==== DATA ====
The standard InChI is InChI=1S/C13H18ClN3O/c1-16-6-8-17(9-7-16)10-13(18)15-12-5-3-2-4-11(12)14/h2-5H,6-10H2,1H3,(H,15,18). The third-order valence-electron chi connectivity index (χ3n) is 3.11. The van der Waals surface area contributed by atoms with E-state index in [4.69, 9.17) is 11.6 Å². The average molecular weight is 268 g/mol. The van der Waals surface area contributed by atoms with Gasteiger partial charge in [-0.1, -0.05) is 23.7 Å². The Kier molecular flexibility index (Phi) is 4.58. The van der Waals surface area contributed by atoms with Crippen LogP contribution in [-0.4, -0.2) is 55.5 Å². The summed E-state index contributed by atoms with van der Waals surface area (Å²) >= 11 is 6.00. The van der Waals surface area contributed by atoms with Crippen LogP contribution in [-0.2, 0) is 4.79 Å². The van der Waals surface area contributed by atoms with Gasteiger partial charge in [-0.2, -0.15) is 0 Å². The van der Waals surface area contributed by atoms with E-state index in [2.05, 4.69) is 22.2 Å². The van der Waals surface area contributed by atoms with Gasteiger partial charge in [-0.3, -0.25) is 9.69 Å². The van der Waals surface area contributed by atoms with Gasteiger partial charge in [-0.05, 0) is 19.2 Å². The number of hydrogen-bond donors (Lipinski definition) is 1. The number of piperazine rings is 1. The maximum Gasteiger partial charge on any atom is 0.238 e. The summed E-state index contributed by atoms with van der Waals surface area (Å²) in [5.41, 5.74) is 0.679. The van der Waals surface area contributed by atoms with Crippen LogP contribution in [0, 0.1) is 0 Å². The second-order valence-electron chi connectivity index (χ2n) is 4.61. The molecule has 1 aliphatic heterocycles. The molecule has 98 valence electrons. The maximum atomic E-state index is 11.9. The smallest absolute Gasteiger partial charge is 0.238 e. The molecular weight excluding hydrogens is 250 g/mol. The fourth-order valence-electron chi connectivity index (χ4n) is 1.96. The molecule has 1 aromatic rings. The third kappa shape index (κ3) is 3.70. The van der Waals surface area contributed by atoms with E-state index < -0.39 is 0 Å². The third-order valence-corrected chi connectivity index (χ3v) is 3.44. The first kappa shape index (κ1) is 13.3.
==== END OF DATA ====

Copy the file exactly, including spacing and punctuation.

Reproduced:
The standard InChI is InChI=1S/C13H18ClN3O/c1-16-6-8-17(9-7-16)10-13(18)15-12-5-3-2-4-11(12)14/h2-5H,6-10H2,1H3,(H,15,18). The third-order valence-electron chi connectivity index (χ3n) is 3.11. The van der Waals surface area contributed by atoms with E-state index in [4.69, 9.17) is 11.6 Å². The average molecular weight is 268 g/mol. The van der Waals surface area contributed by atoms with Gasteiger partial charge in [-0.1, -0.05) is 23.7 Å². The Kier molecular flexibility index (Phi) is 4.58. The van der Waals surface area contributed by atoms with Crippen LogP contribution in [-0.4, -0.2) is 55.5 Å². The summed E-state index contributed by atoms with van der Waals surface area (Å²) >= 11 is 6.00. The van der Waals surface area contributed by atoms with Crippen LogP contribution in [-0.2, 0) is 4.79 Å². The van der Waals surface area contributed by atoms with Gasteiger partial charge in [-0.2, -0.15) is 0 Å². The van der Waals surface area contributed by atoms with E-state index in [2.05, 4.69) is 22.2 Å². The van der Waals surface area contributed by atoms with Gasteiger partial charge in [-0.3, -0.25) is 9.69 Å². The van der Waals surface area contributed by atoms with Gasteiger partial charge in [-0.05, 0) is 19.2 Å². The number of hydrogen-bond donors (Lipinski definition) is 1. The number of piperazine rings is 1. The maximum Gasteiger partial charge on any atom is 0.238 e. The summed E-state index contributed by atoms with van der Waals surface area (Å²) in [5.41, 5.74) is 0.679. The van der Waals surface area contributed by atoms with Crippen LogP contribution in [0, 0.1) is 0 Å². The second-order valence-electron chi connectivity index (χ2n) is 4.61. The molecule has 1 aliphatic heterocycles. The molecule has 98 valence electrons. The maximum atomic E-state index is 11.9. The smallest absolute Gasteiger partial charge is 0.238 e. The molecular weight excluding hydrogens is 250 g/mol. The fourth-order valence-electron chi connectivity index (χ4n) is 1.96. The molecule has 1 aromatic rings. The third kappa shape index (κ3) is 3.70. The van der Waals surface area contributed by atoms with E-state index < -0.39 is 0 Å². The third-order valence-corrected chi connectivity index (χ3v) is 3.44. The first kappa shape index (κ1) is 13.3.